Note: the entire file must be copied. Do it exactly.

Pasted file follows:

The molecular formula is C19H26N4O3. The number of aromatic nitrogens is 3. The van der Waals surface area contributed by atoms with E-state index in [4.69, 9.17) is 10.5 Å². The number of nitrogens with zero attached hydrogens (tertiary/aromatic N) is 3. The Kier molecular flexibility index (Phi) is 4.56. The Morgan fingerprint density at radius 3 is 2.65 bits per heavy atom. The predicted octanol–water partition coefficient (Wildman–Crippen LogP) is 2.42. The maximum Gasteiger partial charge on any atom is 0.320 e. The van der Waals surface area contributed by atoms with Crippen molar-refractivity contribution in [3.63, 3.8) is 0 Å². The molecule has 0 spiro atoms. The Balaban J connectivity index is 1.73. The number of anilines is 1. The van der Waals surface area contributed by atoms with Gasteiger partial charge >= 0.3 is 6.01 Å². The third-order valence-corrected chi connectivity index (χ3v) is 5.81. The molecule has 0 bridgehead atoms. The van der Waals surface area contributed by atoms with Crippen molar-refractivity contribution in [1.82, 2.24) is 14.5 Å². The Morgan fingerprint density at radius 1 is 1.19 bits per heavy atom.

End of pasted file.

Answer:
The molecular formula is C19H26N4O3. The number of aromatic nitrogens is 3. The van der Waals surface area contributed by atoms with E-state index in [4.69, 9.17) is 10.5 Å². The number of nitrogens with zero attached hydrogens (tertiary/aromatic N) is 3. The Kier molecular flexibility index (Phi) is 4.56. The Morgan fingerprint density at radius 3 is 2.65 bits per heavy atom. The predicted octanol–water partition coefficient (Wildman–Crippen LogP) is 2.42. The maximum Gasteiger partial charge on any atom is 0.320 e. The van der Waals surface area contributed by atoms with Crippen molar-refractivity contribution in [3.63, 3.8) is 0 Å². The molecule has 0 spiro atoms. The Balaban J connectivity index is 1.73. The number of anilines is 1. The van der Waals surface area contributed by atoms with Gasteiger partial charge >= 0.3 is 6.01 Å². The third-order valence-corrected chi connectivity index (χ3v) is 5.81. The molecule has 0 bridgehead atoms. The van der Waals surface area contributed by atoms with Crippen molar-refractivity contribution in [1.82, 2.24) is 14.5 Å². The Morgan fingerprint density at radius 1 is 1.19 bits per heavy atom.